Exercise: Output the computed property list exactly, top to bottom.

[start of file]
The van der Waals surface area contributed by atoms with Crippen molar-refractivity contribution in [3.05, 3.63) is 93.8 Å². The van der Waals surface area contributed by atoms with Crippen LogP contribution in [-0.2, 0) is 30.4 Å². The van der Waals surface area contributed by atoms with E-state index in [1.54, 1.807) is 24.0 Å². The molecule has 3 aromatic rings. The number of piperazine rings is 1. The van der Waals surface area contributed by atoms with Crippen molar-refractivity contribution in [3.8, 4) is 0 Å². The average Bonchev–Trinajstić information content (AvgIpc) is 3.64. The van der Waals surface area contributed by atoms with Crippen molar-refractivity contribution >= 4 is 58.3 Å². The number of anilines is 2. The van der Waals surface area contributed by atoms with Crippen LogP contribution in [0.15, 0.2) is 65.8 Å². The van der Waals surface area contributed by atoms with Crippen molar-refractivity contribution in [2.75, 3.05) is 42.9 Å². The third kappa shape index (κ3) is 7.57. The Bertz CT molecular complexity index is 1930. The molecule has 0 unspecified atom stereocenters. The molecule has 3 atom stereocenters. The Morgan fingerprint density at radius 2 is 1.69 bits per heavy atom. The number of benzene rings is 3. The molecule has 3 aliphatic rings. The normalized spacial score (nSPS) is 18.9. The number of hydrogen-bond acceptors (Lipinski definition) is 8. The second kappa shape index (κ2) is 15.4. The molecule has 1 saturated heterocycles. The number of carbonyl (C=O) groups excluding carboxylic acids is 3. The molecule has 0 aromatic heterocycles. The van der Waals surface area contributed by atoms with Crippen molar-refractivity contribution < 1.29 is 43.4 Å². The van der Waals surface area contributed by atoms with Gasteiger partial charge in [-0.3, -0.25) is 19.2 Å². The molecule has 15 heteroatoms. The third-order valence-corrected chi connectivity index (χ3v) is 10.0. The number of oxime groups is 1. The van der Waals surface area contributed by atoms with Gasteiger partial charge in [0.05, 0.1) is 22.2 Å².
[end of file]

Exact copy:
The van der Waals surface area contributed by atoms with Crippen molar-refractivity contribution in [3.05, 3.63) is 93.8 Å². The van der Waals surface area contributed by atoms with Crippen LogP contribution in [-0.2, 0) is 30.4 Å². The van der Waals surface area contributed by atoms with E-state index in [1.54, 1.807) is 24.0 Å². The molecule has 3 aromatic rings. The number of piperazine rings is 1. The van der Waals surface area contributed by atoms with Crippen molar-refractivity contribution in [3.8, 4) is 0 Å². The average Bonchev–Trinajstić information content (AvgIpc) is 3.64. The van der Waals surface area contributed by atoms with Crippen molar-refractivity contribution >= 4 is 58.3 Å². The number of anilines is 2. The van der Waals surface area contributed by atoms with Crippen LogP contribution in [0.15, 0.2) is 65.8 Å². The van der Waals surface area contributed by atoms with Crippen molar-refractivity contribution in [2.75, 3.05) is 42.9 Å². The third kappa shape index (κ3) is 7.57. The Bertz CT molecular complexity index is 1930. The molecule has 0 unspecified atom stereocenters. The molecule has 3 atom stereocenters. The Morgan fingerprint density at radius 2 is 1.69 bits per heavy atom. The number of benzene rings is 3. The molecule has 3 aliphatic rings. The normalized spacial score (nSPS) is 18.9. The number of hydrogen-bond acceptors (Lipinski definition) is 8. The second kappa shape index (κ2) is 15.4. The molecule has 1 saturated heterocycles. The number of carbonyl (C=O) groups excluding carboxylic acids is 3. The molecule has 0 aromatic heterocycles. The van der Waals surface area contributed by atoms with Crippen molar-refractivity contribution < 1.29 is 43.4 Å². The van der Waals surface area contributed by atoms with Gasteiger partial charge in [-0.3, -0.25) is 19.2 Å². The molecule has 15 heteroatoms. The third-order valence-corrected chi connectivity index (χ3v) is 10.0. The number of oxime groups is 1. The van der Waals surface area contributed by atoms with Gasteiger partial charge in [0.05, 0.1) is 22.2 Å².